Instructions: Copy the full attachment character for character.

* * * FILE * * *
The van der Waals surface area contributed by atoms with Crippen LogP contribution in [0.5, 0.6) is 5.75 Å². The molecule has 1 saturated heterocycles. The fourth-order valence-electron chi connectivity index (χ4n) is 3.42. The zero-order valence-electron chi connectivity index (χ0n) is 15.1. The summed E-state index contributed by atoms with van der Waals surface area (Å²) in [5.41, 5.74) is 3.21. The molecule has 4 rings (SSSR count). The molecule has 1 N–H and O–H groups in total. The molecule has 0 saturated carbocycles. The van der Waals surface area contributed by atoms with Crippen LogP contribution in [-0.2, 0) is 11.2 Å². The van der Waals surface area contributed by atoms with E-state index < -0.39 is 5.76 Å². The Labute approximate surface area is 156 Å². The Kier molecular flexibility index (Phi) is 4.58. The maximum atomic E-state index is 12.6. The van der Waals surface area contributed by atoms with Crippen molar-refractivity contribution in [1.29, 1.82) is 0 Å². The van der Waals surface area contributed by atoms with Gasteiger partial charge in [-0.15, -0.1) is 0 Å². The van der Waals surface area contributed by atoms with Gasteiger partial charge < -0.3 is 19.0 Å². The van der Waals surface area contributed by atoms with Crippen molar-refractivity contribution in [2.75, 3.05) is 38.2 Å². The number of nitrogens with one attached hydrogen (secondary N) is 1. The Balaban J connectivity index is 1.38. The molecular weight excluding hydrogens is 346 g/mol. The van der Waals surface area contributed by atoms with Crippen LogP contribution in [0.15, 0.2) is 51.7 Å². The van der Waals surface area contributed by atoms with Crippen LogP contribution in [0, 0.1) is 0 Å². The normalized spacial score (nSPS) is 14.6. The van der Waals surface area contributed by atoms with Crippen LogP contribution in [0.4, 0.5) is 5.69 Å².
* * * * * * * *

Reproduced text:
The van der Waals surface area contributed by atoms with Crippen LogP contribution in [0.5, 0.6) is 5.75 Å². The molecule has 1 saturated heterocycles. The fourth-order valence-electron chi connectivity index (χ4n) is 3.42. The zero-order valence-electron chi connectivity index (χ0n) is 15.1. The summed E-state index contributed by atoms with van der Waals surface area (Å²) in [5.41, 5.74) is 3.21. The molecule has 4 rings (SSSR count). The molecule has 1 N–H and O–H groups in total. The molecule has 0 saturated carbocycles. The van der Waals surface area contributed by atoms with Crippen LogP contribution in [-0.2, 0) is 11.2 Å². The van der Waals surface area contributed by atoms with E-state index < -0.39 is 5.76 Å². The Labute approximate surface area is 156 Å². The Kier molecular flexibility index (Phi) is 4.58. The maximum atomic E-state index is 12.6. The van der Waals surface area contributed by atoms with Crippen molar-refractivity contribution in [1.29, 1.82) is 0 Å². The van der Waals surface area contributed by atoms with Gasteiger partial charge in [-0.15, -0.1) is 0 Å². The van der Waals surface area contributed by atoms with Gasteiger partial charge < -0.3 is 19.0 Å². The van der Waals surface area contributed by atoms with Crippen molar-refractivity contribution in [2.75, 3.05) is 38.2 Å². The number of nitrogens with one attached hydrogen (secondary N) is 1. The Balaban J connectivity index is 1.38. The molecular weight excluding hydrogens is 346 g/mol. The van der Waals surface area contributed by atoms with Crippen LogP contribution in [0.15, 0.2) is 51.7 Å². The van der Waals surface area contributed by atoms with Crippen LogP contribution in [0, 0.1) is 0 Å². The normalized spacial score (nSPS) is 14.6. The van der Waals surface area contributed by atoms with Crippen LogP contribution in [0.4, 0.5) is 5.69 Å².